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September 4, 2010 | Andrew Malcolm
No wonder President Obama used only his second Oval Office address to get the Iraq war so publicly off the domestic debate table just nine weeks before his first midterm elections. He even flew Vice President Joe Biden over for another quick tour of duty in Baghdad to underline for the public (media) the occasion of the end of U.S. combat operations — officially, at least, since 50,000 U.S. troops remain there. Wizard Gary Langer, the chief numbers-crunching consultant over at ABC News, has been tracking the effect of unpopular wars on presidential approvals.
March 10, 2010 | By C. Ron Allen
The hospital waiting room was packed with patients, but not with humans. These were endangered green sea turtles covered with golf-ball-sized growths. At least 40 scientists and veterinarians participated in delicate surgeries at the Gumbo Limbo Nature Center on Tuesday to remove noncancerous tumors, called fibropapilloma. The tumors, some of them on the turtles' eyes, resembled moldy cauliflower. Once the tumors are removed, some turtles will have a chance to regain lost sight.
September 11, 2010 | By Jeffrey Fleishman and Kate Linthicum, Los Angeles Times
On the sloping western shores of Lake Tana in central Ethiopia, where villagers gape at new tractors as if they were Ferraris and power lines pass over lean-tos lighted by candles, a poor nation's hopes hum inside a new hydroelectric plant. Lured by the plant's promise of powering villages and irrigating 350,000 acres of farmland, intrepid investors are venturing across misty hills and navigating sprawling savannas. The World Bank has lent the country $45 million to "unleash" the region's growth potential, and Ethiopian leaders have promised that development along the tributaries feeding the Blue Nile will raise crops for the hungry and bring jobs to a rustic swath of Africa.
August 18, 2010 | By Robert Faturechi, Los Angeles Times
Steven Schulman, the man who made his way from skid row to winning a huge cash verdict after being run over by a semi, was found dead Tuesday. The 55-year-old was discovered in his Van Nuys apartment among several empty bottles of malt liquor. Schulman's bizarre rags-to-riches tale was recently chronicled in The Times . Soon after becoming homeless in 2007, the former plumber's legs were crushed by an 18-wheeler as he slept near the parking lot of an Encino market. The accident hobbled him and left him struggling to recuperate.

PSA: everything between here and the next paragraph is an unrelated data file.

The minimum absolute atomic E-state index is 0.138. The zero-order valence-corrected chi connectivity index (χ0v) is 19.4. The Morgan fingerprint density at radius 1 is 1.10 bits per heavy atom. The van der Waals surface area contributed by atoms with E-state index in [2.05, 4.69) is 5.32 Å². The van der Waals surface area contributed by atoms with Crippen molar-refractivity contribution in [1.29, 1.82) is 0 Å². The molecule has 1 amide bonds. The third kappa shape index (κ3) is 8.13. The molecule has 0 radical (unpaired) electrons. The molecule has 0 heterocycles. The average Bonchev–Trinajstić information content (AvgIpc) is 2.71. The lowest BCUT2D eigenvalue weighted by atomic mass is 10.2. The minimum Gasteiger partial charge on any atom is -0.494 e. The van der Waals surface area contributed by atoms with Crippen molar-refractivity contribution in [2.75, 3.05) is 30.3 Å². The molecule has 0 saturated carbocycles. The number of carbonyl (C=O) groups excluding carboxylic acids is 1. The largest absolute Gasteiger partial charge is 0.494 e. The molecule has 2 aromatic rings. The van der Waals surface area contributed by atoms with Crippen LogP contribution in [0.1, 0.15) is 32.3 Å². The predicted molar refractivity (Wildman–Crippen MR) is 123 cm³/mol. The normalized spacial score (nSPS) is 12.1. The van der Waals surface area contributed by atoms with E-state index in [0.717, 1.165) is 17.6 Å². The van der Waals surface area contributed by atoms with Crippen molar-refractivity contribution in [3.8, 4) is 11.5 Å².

February 19, 2010 | By Andrew Blankstein and Richard Winton
With the number of inmates released early from county jails across the state surpassing 2,000, there are growing signs that the controversial program will continue unabated. On Thursday, an Orange County judge rejected a request by the Orange County sheriff's deputies union to immediately halt the early releases from that county's jail, saying that decision should be in the hands of Sheriff Sandra Hutchens. Beginning Jan. 25, counties started releasing inmates before their terms expired, responding to a new state law designed to reduce the state prison population.
March 10, 2010 | By Nicholas Riccardi
For 90 tense minutes last month, Sheriff Mike Lacy in Utah tried to prevent yet another person connected to the theft of Native American artifacts from committing suicide. Two defendants had already taken their own lives after federal authorities charged 24 people in June with looting Native American sites in the West. Now a despondent relative of a third defendant had called Lacy. The sheriff of San Juan County kept the caller on the phone until deputies could arrive and make sure everything was OK. But there was still another suicide to come.
March 9, 2010
Herbert Zeitlin , a longtime educational administrator who was president of West Los Angeles College in the 1970s, died March 2 of colon cancer at his home in Woodland Hills, said his daughter, Joyce Zeitlin Harris. He was 91. -- times staff and wire reports
April 17, 2011 | From a Los Angeles Times staff writer
Newspapers owned by Los Angeles Times Media Group won 15 awards Saturday at the 2010 Better Newspapers Contest, a yearly competition held by the California Newspaper Publishers Assn. The Los Angeles Times, Burbank Leader, Daily Pilot, Huntington Beach Independent and La CaƱada Valley Sun were presented with the awards at the organization's annual convention in Los Angeles. The Los Angeles Times placed first in several categories, including investigative or enterprise reporting, writing, breaking news photo and feature photo.
October 12, 2010
Gubernatorial candidates Jerry Brown, Democrat, and Meg Whitman, Republican, will meet in their third and final debate at 6:30 p.m. Tuesday at Dominican University of California in San Rafael. For live updates, go to . NBC will co-sponsor the event, to be moderated by newsman Tom Brokaw and broadcast live by NBC outlets in the Bay Area, Eureka, Fresno, Los Angeles, Monterey, Palm Springs, Sacramento, Salinas, San Diego, San Luis Obispo, Santa Barbara and Santa Maria.
April 13, 2010
Al Reser Donor aided Oregon State Al Reser, 74, a food company executive and Oregon State University benefactor whose name is on the school's football stadium, died Monday in his sleep at his vacation home in Sarasota, Fla., said a spokeswoman for Reser's Fine Foods. He helped to turn a family potato salad recipe into a food empire and gave millions to the school, his alma mater. Among the Resers' donations were $10.65 million to help build the Linus Pauling Science Center and more than $15 million to athletics.
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